Surrounded by members of law enforcement, U.S. President Donald Trump holds up an executive order he signed on “Safe Policing for Safe Communities” during an event in the Rose Garden at the White House June 16, 2020 in Washington, DC. | Alex Wong/Getty Images
WASHINGTON — Senate Republicans unveiled a police reform bill Wednesday that takes a markedly different approach to police reform efforts backed by congressional Democrats.
The Senate GOP bill would incentivize police departments to ban chokeholds, increase the use of body-worn cameras, improve training in de-escalation tactics and take prior records into greater account when making hiring decisions.
It would also increase data collection on the use of force, weapon discharge and no-knock warrants and make lynching a federal crime, among other things.
“When Black Americans tell us they do not feel safe in their own communities, we need to listen,” U.S. Senate Majority Leader Mitch McConnell (R-Ky.) said on the Senate floor Wednesday.
U.S. House Speaker Nancy Pelosi (D-Calif.), however, called the GOP bill “inadequate” in a statement. And Senate Minority Leader Chuck Schumer (D-N.Y) said the GOP approach “does not rise to the moment.”
“We have a tale of two chambers, a glaring contrast between a strong, comprehensive Democratic bill in the House, and a much narrower, and much less effective Republican bill in the Senate,” Schumer said on the Senate floor.
Schumer called on Republicans to take a more comprehensive and inclusive approach to the issue and act before the July 4 recess.
“This has been a pervasive and deep problem in America for decades and centuries,” he said on the Senate floor Monday. “To now give it short shrift — to try and get off the hook — would be so wrong at the moment when Americans are calling for it.”
A ‘false, binary choice’
U.S. Sen. Tim Scott of South Carolina — the chamber’s lone Black Republican who led the Senate GOP police reform effort — told reporters Wednesday that the bill aims to “restore confidence communities of color have in institutions of authority.”
Scott said Senate Republicans are listening to public concerns about law enforcement and noted that he has borne the brunt of racial profiling himself, such as when he was given a warning for failing to turn on a turn signal soon enough before changing lanes.
“We hear you,” he said.
But Scott also voiced strong support for law enforcement, saying the “overwhelming” number of officers are “good people” who work hard to keep communities safe and orderly.
Supporting either law enforcement or communities of color is a “false binary choice,” he said.
McConnell accelerated the timetable for floor consideration and now plans to bring the GOP bill to the floor for a vote next week — roughly a month after the death of George Floyd while being arrested by a white Minneapolis police officer.
The Senate GOP bill differs in key ways from a Democratic police reform package introduced earlier this month. That bill would ban chokeholds and no-knock warrants at the federal level and would address qualified immunity — an issue Scott called a “poison pill.”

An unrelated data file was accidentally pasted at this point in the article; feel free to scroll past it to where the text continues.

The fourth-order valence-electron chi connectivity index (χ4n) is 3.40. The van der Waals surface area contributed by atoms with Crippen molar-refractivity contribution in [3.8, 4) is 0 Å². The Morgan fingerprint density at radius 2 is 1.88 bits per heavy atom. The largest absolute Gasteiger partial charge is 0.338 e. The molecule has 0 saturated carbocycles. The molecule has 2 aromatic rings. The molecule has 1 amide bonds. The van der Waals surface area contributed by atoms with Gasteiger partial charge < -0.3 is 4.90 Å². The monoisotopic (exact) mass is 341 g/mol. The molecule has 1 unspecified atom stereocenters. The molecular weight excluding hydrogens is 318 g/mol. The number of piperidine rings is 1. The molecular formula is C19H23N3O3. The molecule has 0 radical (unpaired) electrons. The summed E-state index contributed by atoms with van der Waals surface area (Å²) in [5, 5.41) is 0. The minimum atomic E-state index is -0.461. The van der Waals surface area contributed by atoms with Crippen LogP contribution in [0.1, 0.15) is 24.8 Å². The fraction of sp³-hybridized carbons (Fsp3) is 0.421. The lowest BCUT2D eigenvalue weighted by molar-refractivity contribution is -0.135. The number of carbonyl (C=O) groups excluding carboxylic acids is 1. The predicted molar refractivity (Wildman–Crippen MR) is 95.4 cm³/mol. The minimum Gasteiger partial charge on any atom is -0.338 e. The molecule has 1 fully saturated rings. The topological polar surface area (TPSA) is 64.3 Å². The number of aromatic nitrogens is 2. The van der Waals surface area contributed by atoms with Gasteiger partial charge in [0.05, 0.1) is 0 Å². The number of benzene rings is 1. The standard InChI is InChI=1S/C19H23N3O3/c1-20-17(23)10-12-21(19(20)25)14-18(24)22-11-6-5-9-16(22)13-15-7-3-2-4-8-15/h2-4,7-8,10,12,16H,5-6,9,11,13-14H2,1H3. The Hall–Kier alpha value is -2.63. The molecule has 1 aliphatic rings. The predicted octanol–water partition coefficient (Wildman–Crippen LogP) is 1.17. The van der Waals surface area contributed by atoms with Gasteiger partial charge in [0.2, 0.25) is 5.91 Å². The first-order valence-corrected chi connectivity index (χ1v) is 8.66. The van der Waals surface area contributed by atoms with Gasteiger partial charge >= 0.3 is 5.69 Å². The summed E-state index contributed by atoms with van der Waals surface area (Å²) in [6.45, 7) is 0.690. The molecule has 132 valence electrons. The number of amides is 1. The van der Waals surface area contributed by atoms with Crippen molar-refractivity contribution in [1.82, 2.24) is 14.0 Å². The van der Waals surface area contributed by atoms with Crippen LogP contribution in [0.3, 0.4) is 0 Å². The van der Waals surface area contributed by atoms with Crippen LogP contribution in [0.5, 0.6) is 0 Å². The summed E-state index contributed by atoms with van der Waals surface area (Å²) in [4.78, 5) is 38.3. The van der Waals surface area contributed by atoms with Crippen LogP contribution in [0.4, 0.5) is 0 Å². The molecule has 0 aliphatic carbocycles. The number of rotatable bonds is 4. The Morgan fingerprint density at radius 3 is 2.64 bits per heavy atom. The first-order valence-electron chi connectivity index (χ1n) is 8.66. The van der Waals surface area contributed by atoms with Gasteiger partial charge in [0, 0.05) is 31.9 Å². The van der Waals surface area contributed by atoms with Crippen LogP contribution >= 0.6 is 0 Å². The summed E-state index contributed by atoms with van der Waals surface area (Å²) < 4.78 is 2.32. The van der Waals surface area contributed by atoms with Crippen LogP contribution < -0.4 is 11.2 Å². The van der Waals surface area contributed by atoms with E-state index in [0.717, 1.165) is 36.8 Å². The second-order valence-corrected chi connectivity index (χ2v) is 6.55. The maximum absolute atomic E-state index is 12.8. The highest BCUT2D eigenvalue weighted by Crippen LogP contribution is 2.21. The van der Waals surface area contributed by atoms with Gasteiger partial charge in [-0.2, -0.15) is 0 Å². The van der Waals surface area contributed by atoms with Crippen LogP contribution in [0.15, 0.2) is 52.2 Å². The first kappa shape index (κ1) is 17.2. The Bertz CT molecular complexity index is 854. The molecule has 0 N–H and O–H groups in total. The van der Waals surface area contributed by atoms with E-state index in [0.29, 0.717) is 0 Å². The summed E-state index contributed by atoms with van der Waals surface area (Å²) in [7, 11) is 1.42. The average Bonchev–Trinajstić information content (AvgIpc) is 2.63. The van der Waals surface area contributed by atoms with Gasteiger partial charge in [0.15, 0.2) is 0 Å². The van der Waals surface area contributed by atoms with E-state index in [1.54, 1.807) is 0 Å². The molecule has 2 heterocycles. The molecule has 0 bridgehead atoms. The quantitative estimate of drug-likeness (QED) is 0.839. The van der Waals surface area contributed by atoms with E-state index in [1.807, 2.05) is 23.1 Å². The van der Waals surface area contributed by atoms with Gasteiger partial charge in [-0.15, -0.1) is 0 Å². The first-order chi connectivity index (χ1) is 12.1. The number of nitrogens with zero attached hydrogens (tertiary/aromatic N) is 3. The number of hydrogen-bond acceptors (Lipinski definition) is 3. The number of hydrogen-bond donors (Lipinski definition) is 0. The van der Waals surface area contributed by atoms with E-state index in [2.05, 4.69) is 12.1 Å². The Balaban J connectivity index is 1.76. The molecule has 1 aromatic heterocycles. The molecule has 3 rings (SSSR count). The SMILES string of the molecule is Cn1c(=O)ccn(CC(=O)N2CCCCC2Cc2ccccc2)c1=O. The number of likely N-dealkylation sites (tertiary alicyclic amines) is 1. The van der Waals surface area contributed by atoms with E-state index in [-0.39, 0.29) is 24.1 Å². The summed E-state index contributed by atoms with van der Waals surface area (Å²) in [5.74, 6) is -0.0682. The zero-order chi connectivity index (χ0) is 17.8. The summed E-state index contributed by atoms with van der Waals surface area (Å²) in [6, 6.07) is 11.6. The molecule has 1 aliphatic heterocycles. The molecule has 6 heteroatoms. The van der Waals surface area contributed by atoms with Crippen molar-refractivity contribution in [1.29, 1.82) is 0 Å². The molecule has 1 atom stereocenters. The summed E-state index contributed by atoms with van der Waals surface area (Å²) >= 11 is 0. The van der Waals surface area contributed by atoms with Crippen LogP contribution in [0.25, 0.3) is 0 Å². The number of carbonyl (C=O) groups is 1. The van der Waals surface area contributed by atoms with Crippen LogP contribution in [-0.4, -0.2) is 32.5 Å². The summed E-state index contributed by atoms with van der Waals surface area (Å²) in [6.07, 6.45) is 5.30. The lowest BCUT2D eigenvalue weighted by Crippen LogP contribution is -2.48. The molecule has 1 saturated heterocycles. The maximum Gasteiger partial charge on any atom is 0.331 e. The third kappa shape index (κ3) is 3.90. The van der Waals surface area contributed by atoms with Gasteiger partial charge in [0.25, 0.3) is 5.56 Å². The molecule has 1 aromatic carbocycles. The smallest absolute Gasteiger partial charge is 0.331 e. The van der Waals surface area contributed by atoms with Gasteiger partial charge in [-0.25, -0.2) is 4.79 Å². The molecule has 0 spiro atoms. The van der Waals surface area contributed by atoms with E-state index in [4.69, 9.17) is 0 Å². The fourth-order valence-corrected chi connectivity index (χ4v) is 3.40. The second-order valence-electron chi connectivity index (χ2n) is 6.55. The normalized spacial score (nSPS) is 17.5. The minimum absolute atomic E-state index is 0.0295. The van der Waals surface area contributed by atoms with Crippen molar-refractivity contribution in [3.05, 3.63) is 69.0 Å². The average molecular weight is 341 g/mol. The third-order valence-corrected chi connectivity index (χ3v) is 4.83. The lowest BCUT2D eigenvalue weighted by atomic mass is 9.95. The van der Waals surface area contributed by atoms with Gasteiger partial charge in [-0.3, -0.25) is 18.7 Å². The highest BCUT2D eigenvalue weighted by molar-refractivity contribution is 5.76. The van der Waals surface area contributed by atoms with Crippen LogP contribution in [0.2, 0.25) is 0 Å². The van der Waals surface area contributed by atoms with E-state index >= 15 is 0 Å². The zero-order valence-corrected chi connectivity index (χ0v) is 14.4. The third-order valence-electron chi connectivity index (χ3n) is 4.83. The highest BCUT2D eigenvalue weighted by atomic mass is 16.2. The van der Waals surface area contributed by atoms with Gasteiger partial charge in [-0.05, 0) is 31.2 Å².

The Democratic legislation would also bar racial and religious profiling, mandate police training in racial profiling and require state and local law enforcement agencies to report use-of-force data by race and other characteristics. And it would limit the transfer of military-grade equipment to state and local law enforcement officials.
The Senate GOP bill does not address racial profiling or the transfer of military equipment to police, Schumer said.
The U.S. House Judiciary Committee will mark up the Democratic measure Wednesday. It has more than 218 co-sponsors, virtually ensuring passage in the House chamber.
Scott said there is significant overlap between Democratic and Republican approaches to police reform and is working with U.S. Sen. Cory Booker of New Jersey, a Black Democrat, on the issue.
President Donald Trump said Tuesday he would support congressional action on police reform.
Trump signs modest police reform order
Trump signed a modest police reform order Tuesday. It’s unclear how the federal order will affect officers’ behavior as police departments generally fall under the purview of state and local governments, or what effect it may have on police reform legislation in Congress.
The executive order strengthens efforts to track police misconduct and uses federal funds to encourage police departments to improve training and certification standards and to work with social workers and other “co-responders” when responding to calls involving homelessness, mental illness and substance abuse.
Under the order, the U.S. attorney general will require police credentialing agencies to confirm that departments bar chokeholds except when use of deadly force is permitted by law.
“Today is about pursuing common sense,” Trump said at a signing ceremony in the White House Rose Garden. “We have to find common ground.”
During his remarks, Trump delivered a strong defense of the nation’s “brave men and women in blue” but said he is committed to working with Congress to enact additional police reforms.
Congressional Democrats introduced a sweeping police reform package earlier this month that would bar racial and religious profiling, mandate police training in racial profiling and require state and local law enforcement agencies to report use-of-force data by race and other characteristics.
The legislation would also make it easier to hold police accountable for misconduct, ban chokeholds and no-knock warrants at the federal level, limit the transfer of military-grade equipment to state and local law enforcement officials and more.
The U.S. House Judiciary Committee plans to mark up the bill Wednesday, and the House is expected to approve it this month.
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